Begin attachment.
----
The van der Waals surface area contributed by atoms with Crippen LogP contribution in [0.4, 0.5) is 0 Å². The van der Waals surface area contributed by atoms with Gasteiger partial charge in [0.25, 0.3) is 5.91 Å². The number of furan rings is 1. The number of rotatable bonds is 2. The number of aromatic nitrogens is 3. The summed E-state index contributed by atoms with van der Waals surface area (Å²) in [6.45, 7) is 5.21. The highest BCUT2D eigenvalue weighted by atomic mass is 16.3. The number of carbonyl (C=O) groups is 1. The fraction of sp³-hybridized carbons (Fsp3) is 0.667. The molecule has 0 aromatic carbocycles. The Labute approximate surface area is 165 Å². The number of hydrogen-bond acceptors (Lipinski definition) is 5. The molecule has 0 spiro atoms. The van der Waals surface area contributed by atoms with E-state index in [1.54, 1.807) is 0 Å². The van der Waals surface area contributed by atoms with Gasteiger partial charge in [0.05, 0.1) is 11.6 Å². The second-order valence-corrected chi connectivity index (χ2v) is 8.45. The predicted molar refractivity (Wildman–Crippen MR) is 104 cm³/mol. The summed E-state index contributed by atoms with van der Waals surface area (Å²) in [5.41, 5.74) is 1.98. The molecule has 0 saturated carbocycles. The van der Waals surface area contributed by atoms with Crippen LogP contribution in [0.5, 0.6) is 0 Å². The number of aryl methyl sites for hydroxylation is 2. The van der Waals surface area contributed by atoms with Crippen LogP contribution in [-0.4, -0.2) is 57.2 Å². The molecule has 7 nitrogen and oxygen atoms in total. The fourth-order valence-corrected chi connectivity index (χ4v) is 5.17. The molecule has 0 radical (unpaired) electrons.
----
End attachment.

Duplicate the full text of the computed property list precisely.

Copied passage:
The van der Waals surface area contributed by atoms with Crippen LogP contribution in [0.4, 0.5) is 0 Å². The van der Waals surface area contributed by atoms with Gasteiger partial charge in [0.25, 0.3) is 5.91 Å². The number of furan rings is 1. The number of rotatable bonds is 2. The number of aromatic nitrogens is 3. The summed E-state index contributed by atoms with van der Waals surface area (Å²) in [6.45, 7) is 5.21. The highest BCUT2D eigenvalue weighted by atomic mass is 16.3. The number of carbonyl (C=O) groups is 1. The fraction of sp³-hybridized carbons (Fsp3) is 0.667. The molecule has 0 aromatic carbocycles. The Labute approximate surface area is 165 Å². The number of hydrogen-bond acceptors (Lipinski definition) is 5. The molecule has 0 spiro atoms. The van der Waals surface area contributed by atoms with E-state index in [1.54, 1.807) is 0 Å². The van der Waals surface area contributed by atoms with Gasteiger partial charge in [0.05, 0.1) is 11.6 Å². The second-order valence-corrected chi connectivity index (χ2v) is 8.45. The predicted molar refractivity (Wildman–Crippen MR) is 104 cm³/mol. The summed E-state index contributed by atoms with van der Waals surface area (Å²) in [5.41, 5.74) is 1.98. The molecule has 0 saturated carbocycles. The van der Waals surface area contributed by atoms with Crippen LogP contribution in [0.5, 0.6) is 0 Å². The number of aryl methyl sites for hydroxylation is 2. The van der Waals surface area contributed by atoms with Crippen LogP contribution in [-0.4, -0.2) is 57.2 Å². The molecule has 7 nitrogen and oxygen atoms in total. The fourth-order valence-corrected chi connectivity index (χ4v) is 5.17. The molecule has 0 radical (unpaired) electrons.